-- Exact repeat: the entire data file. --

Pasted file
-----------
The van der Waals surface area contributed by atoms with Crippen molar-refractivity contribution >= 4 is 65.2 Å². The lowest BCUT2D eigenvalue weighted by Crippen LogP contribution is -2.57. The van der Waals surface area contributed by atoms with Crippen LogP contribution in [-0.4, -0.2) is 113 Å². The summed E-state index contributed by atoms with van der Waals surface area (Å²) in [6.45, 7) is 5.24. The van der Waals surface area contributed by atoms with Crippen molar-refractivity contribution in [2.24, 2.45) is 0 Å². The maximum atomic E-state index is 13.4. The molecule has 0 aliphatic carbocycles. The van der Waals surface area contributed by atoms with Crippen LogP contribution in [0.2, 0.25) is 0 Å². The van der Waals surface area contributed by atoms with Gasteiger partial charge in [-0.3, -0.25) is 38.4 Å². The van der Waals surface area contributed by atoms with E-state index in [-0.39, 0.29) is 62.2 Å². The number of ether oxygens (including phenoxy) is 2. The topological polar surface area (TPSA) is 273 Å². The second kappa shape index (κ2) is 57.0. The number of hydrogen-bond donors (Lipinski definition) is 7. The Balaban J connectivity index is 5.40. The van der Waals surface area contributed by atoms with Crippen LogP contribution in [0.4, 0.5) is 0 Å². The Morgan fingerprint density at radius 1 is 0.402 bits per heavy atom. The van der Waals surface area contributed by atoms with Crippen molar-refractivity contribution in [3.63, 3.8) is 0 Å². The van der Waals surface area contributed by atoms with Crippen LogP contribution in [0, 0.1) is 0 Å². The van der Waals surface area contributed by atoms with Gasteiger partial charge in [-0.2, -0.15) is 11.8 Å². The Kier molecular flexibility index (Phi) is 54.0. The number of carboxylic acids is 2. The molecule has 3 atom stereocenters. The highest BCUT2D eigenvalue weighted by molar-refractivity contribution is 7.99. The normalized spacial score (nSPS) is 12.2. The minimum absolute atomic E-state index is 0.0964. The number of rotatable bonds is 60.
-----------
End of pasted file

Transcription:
The van der Waals surface area contributed by atoms with Crippen molar-refractivity contribution >= 4 is 65.2 Å². The lowest BCUT2D eigenvalue weighted by Crippen LogP contribution is -2.57. The van der Waals surface area contributed by atoms with Crippen LogP contribution in [-0.4, -0.2) is 113 Å². The summed E-state index contributed by atoms with van der Waals surface area (Å²) in [6.45, 7) is 5.24. The van der Waals surface area contributed by atoms with Crippen molar-refractivity contribution in [2.24, 2.45) is 0 Å². The maximum atomic E-state index is 13.4. The molecule has 0 aliphatic carbocycles. The van der Waals surface area contributed by atoms with Crippen LogP contribution in [0.2, 0.25) is 0 Å². The van der Waals surface area contributed by atoms with Gasteiger partial charge in [-0.3, -0.25) is 38.4 Å². The van der Waals surface area contributed by atoms with E-state index in [-0.39, 0.29) is 62.2 Å². The number of ether oxygens (including phenoxy) is 2. The topological polar surface area (TPSA) is 273 Å². The second kappa shape index (κ2) is 57.0. The number of hydrogen-bond donors (Lipinski definition) is 7. The Balaban J connectivity index is 5.40. The van der Waals surface area contributed by atoms with Crippen LogP contribution in [0.4, 0.5) is 0 Å². The Morgan fingerprint density at radius 1 is 0.402 bits per heavy atom. The van der Waals surface area contributed by atoms with Crippen molar-refractivity contribution in [3.63, 3.8) is 0 Å². The van der Waals surface area contributed by atoms with Crippen LogP contribution in [0, 0.1) is 0 Å². The van der Waals surface area contributed by atoms with Gasteiger partial charge in [-0.2, -0.15) is 11.8 Å². The Kier molecular flexibility index (Phi) is 54.0. The number of carboxylic acids is 2. The molecule has 3 atom stereocenters. The highest BCUT2D eigenvalue weighted by molar-refractivity contribution is 7.99. The normalized spacial score (nSPS) is 12.2. The minimum absolute atomic E-state index is 0.0964. The number of rotatable bonds is 60.